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The Real Reason Anthem Bombed

The story of Anthem is actually quite tragic. Before it was even released, some thought the game could lead to BioWare's funeral, since the company already had a few recent failures and had seemingly placed all its eggs in Anthem's basket. While Anthem met an untimely end, its failure may have saved BioWare from making the same mistakes with other games. But what went wrong?

Anthem had a strange launch where some platforms were given preferential treatment, which may have set the tone for its future. Not long after the game was released, it was already reduced to half-off at Amazon and Best Buy. That year's Black Friday, it dropped to a mere $5, and things were looking bleak. Nevertheless, BioWare's lead producer promised that the company wouldn't bail on Anthem, though the writing was on the wall.

Almost two years after the game was released, there was a sad rumor going around that Anthem Next, an overhaul of the existing title, was going to be shut down. Rumor became reality, and the project was finally put to rest. There are plenty of factors to consider when looking at Anthem's failure, but what were some of the root causes? This is the true reason the game bombed.

Anthem was seemingly destined for failure

Some fans may have seen Anthem's failure as a surprise. In an article breaking down what went wrong with the game, CBR writer Abram Buehner wrote, "Anthem deserved better than this,"  

While Buehner covered a few of the more obvious issues, he cited the most fatal problem as a lack of developer involvement after the game was released. According to Buehner, "live service games demand constant attention," and in this regard, both EA and BioWare dropped the ball. Buehner explained that updates were lacking and features were either delayed or cut entirely.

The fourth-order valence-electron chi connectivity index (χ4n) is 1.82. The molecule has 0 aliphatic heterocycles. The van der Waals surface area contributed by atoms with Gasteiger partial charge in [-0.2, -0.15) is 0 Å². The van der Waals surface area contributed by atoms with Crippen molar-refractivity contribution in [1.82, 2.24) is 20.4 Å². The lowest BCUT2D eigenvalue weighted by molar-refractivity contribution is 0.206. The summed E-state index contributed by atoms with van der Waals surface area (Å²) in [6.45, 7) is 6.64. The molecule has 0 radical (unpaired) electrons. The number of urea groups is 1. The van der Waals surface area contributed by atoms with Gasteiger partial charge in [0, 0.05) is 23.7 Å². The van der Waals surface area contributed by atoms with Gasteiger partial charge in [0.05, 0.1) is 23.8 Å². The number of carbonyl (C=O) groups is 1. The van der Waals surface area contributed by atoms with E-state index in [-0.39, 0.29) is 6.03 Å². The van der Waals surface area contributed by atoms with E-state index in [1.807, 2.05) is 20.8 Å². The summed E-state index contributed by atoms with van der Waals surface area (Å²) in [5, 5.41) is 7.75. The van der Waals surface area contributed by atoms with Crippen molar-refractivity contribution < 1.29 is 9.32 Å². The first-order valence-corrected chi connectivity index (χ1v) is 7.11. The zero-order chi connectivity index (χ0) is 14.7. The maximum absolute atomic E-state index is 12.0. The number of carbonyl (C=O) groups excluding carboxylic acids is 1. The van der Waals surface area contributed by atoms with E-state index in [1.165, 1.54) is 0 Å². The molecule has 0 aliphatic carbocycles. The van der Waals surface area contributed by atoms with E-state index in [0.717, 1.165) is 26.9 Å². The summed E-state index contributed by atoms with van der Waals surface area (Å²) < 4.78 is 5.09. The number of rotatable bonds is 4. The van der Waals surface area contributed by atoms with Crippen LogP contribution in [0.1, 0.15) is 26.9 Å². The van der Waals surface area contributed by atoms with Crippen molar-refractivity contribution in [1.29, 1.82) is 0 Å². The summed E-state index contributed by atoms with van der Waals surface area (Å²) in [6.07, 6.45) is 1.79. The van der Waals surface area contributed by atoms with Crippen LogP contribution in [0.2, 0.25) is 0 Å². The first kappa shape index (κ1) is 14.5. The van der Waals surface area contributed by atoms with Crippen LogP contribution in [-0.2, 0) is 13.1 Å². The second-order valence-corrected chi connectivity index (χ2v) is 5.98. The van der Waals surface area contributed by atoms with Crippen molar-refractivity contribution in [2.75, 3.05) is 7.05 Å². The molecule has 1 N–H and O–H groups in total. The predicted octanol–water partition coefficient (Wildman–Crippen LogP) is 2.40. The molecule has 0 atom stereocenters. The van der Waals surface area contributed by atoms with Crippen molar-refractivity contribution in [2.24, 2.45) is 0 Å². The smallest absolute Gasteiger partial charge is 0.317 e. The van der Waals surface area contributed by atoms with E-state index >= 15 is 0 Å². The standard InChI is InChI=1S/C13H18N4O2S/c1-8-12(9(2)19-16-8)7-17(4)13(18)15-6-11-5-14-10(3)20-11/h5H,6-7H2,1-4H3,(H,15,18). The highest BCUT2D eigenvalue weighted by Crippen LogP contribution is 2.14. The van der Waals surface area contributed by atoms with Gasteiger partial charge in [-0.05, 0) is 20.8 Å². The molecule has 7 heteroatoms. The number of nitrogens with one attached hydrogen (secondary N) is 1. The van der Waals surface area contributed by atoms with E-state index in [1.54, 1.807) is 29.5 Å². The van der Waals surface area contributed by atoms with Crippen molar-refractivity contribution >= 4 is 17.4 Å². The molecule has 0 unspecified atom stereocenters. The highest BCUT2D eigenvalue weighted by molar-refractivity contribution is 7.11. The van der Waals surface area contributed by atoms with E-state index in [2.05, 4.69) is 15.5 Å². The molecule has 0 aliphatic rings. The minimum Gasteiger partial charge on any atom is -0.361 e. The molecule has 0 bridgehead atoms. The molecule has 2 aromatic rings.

Forbes' Erik Kain had a few other ideas to contribute. Kain believed that Anthem was held back by its game engine, a lack of vigor from the developers, poor in-game mechanics, and "bad word of mouth," just to name a few factors. Because of all these issues, he viewed Anthem as a game that was doomed from the start. The biggest problem according to Kain, however, was the mismatched collaboration between EA and BioWare. While the former company is well-versed in pay-to-play games, the latter is arguably ill-suited for such a model. 

Anthem's shrinking player base

When you have a game with a significant online component, a declining number of concurrent players can be that game's death knell. If there's no one else to play with, you will likely lose motivation to revisit such a game yourself. And sadly, Anthem lost almost all of its player base within months.

As Screen Rant's Robin Burks explained, this is a game where "players must team up with others for specific tasks." The more a user base shrinks, the more you will struggle to find enough people to take on those advanced missions. In this situation, the snake eats it own tail, and Anthem's community of players was quickly eaten away.

The game's loot system has been seen a major culprit behind declining interest. Players have noted that BioWare decreased loot frequency, leaving the community at large frustrated. Naturally, this was a prime example where developer involvement was less than satisfying for fans. Even so, many players were rooting for the game to succeed up until the bitter end. Sadly, it's the fans who saw Anthem's potential who were the real victims when Anthem ultimately flopped.